THE POVERTY OF LABELS: THE AUTHOR’S CONCLUSIONS AND APOLOGY
I would like to thank everyone for their response to my article on the Poverty of Labels, particularly the LSE SU Labour Society and the LSE SU BPOC. Upon reading their arguments, I realised the insensitivity aspects of my article have displayed regarding the real difficulties ethnic minorities face in this country. I am writing this as an apology for the nerves I have unwillingly touched, but also to comment on a few points that these discussions have raised that remain of vital importance and that motivated the initial article. Among these is the need for inter-group collaboration, the issue of free speech, and the very dangerous implications of the ‘Dear White People: No Melanin, No Opinion’ response.
First and foremost, I thank Jeremy Burey-Abraham for his convincing and persuasive piece. Hailing the virtues of debate and free speech, it convincingly demonstrated the real barriers that ethnic minorities face, especially at junctures of intersectionality. This is something Tania’s response also illustrated really well. Jeremy made the point that the ‘BME’ term is indeed problematic, but all things considered it helps a cause that is impossible to disagree with: it mobilises diverse members of society to collectively push for equality of opportunity and fight racism, in other words to make society truly colour blind from a socio-economic standpoint (without assuming “whiteness in everyone”). His analysis of the power inequalities among ethnic groups in British society that necessitate the use of the ‘BME’ term is extremely pertinent: Jeremy very powerfully justifies the term’s use even in spite of the many problems it possesses. I can only applaud the many schemes that use the categorisation for successfully giving people from underprivileged backgrounds the chance of self-actualisation, and I thank Tania very much for bringing them up. I sincerely wish that they will help bring many others out of the cycle of poverty and enable them to achieve their full potential, against any sort of structural disadvantage they may face and whatever their ethnicity. Equality of opportunity for all must always remain paramount.
The issues that do remain, however, are many. The cause ‘BME’ represents is clearly a noble one, but the term itself is divisive and more exclusionary than it should be and hence, as Jeremy rightly suggests, needs reinvention. The definition that had prompted me to write my initial piece was from King’s College London, and defined BME as “describing people of non-white descent”. This is far from the inclusive definition of anyone identifying as an ethnic minority facing structural barriers that Jeremy put forward. It is also, unfortunately, a particularly common one. Hence, ethnic groups facing very real ethnic barriers in this country, notable among whom are the Poles and Romanians (one needs only to remember the post-Brexit surge in racism) become less readily accepted in BME initiatives. To say so is not to conduct “Oppression Olympics”, but to try and help each disadvantaged individual equally. What I described is just one of many examples of how ethnic categorisation often fails to account for the diversity of humanity, cultures and experiences, and how that diversity transcends colour divisions. The result of that failure are between-group hostility and alienation—something I alluded to in my first article.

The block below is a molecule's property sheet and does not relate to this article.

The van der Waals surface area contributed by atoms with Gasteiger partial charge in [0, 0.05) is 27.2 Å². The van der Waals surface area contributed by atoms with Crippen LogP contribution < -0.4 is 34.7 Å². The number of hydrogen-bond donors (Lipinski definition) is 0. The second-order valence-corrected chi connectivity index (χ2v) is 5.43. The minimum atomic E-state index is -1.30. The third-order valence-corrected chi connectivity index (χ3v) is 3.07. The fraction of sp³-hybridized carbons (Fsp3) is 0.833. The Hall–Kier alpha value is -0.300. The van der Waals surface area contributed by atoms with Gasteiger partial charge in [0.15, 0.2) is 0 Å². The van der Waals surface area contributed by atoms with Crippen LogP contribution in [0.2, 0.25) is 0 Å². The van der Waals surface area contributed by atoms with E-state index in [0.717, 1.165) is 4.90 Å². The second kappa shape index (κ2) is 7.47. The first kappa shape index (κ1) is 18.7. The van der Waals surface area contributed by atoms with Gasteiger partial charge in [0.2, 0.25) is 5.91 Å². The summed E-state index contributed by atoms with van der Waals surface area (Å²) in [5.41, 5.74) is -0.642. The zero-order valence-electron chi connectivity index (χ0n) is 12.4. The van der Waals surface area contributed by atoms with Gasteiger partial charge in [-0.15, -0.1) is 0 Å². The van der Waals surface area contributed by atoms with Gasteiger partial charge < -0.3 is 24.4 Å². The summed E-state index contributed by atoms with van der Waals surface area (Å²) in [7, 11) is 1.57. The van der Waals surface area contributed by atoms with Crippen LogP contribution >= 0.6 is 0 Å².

I cannot find more appropriate evidence for that than the negative sentiment my original article has stirred, taking its most worrying form in the ‘Dear White People: No Melanin, No Opinion’ piece. After all, the quantity of melanin in one’s skin should by no means determine the right people have to possess or express an opinion on any issue whatsoever or give reason for these opinions to be baselessly dismissed as racist as mine have been. Freedom of speech, if that speech is not motivated by hate or unfounded prejudice, should be venerated at all times as a fundamental right that all individuals share by simple virtue of being human. This is the reason I am against terms like ‘whitesplaining’ and why I remain sceptical of campaigns like ‘Why is My Curriculum White’. True, it is foolish to deny that one’s ethnic origins shape one’s experiences of and perspectives on life (indeed, I have never suggested they do not). But any such discussions almost inevitably result in people dismissing arguments, logic, and sometimes even knowledge based on nothing other than the skin colour of the professor giving a lecture or the author of a particular work. In this case I truly believe that the battle should be one of ideas and arguments, and not skin colour or gender.
In an attempt to draw some sort of conclusions out of all of this, I would like to, firstly, clarify that my intentions were never to denigrate the difficulties that ethnic minorities face, but mainly to focus on the dangers that ethnic labelling may carry, especially when it comes to issues of social mobility, equal treatment of disadvantaged groups, and social harmony. Whilst I sincerely regret the anger and offence that aspects of my article have caused, I also strongly wish that we lived in a society where we could all look past ethnic labels and help all people achieve equality as individuals first and foremost. This whole discussion has exposed that ethnic categorisation does have the potential to alienate and create negative emotions. Dealing with racism, however, requires the cooperation of all people, irrespective of ethnic grouping. Therefore, identifying instances where hostility and alienation can emerge between groups is vital, and we should all think deeply and constructively about the implications of the labels we use. I hope that the content of these discussions shall encourage us all to do so.